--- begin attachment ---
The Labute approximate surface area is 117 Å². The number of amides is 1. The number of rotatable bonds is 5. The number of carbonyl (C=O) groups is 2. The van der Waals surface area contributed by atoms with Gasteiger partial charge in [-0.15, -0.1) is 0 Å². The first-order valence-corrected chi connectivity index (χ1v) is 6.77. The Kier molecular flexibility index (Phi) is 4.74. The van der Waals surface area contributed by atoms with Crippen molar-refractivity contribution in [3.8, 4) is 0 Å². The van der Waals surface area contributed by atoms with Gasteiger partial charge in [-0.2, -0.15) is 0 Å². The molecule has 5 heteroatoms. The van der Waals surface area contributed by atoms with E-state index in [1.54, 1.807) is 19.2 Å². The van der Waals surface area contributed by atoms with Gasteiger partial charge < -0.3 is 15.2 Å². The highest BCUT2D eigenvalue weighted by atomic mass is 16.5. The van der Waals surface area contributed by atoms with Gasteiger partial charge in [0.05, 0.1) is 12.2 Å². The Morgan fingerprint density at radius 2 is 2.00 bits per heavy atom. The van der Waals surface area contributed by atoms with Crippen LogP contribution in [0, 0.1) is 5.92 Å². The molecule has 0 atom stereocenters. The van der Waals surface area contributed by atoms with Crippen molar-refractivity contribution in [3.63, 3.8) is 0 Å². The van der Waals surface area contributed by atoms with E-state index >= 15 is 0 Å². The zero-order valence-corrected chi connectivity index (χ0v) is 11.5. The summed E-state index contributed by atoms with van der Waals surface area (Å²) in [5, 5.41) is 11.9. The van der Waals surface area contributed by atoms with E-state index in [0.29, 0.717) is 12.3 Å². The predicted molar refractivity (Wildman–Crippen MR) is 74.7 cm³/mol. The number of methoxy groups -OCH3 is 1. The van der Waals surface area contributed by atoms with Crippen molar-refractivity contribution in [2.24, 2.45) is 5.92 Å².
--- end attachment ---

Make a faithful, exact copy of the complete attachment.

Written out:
The Labute approximate surface area is 117 Å². The number of amides is 1. The number of rotatable bonds is 5. The number of carbonyl (C=O) groups is 2. The van der Waals surface area contributed by atoms with Gasteiger partial charge in [-0.15, -0.1) is 0 Å². The first-order valence-corrected chi connectivity index (χ1v) is 6.77. The Kier molecular flexibility index (Phi) is 4.74. The van der Waals surface area contributed by atoms with Crippen molar-refractivity contribution in [3.8, 4) is 0 Å². The van der Waals surface area contributed by atoms with Gasteiger partial charge in [-0.2, -0.15) is 0 Å². The molecule has 5 heteroatoms. The van der Waals surface area contributed by atoms with E-state index in [1.54, 1.807) is 19.2 Å². The van der Waals surface area contributed by atoms with Gasteiger partial charge < -0.3 is 15.2 Å². The highest BCUT2D eigenvalue weighted by atomic mass is 16.5. The van der Waals surface area contributed by atoms with Gasteiger partial charge in [0.05, 0.1) is 12.2 Å². The Morgan fingerprint density at radius 2 is 2.00 bits per heavy atom. The van der Waals surface area contributed by atoms with Crippen LogP contribution in [0, 0.1) is 5.92 Å². The molecule has 0 atom stereocenters. The van der Waals surface area contributed by atoms with Crippen molar-refractivity contribution in [3.63, 3.8) is 0 Å². The van der Waals surface area contributed by atoms with E-state index >= 15 is 0 Å². The zero-order valence-corrected chi connectivity index (χ0v) is 11.5. The summed E-state index contributed by atoms with van der Waals surface area (Å²) in [5, 5.41) is 11.9. The van der Waals surface area contributed by atoms with E-state index in [0.29, 0.717) is 12.3 Å². The predicted molar refractivity (Wildman–Crippen MR) is 74.7 cm³/mol. The number of methoxy groups -OCH3 is 1. The van der Waals surface area contributed by atoms with Crippen molar-refractivity contribution in [2.24, 2.45) is 5.92 Å².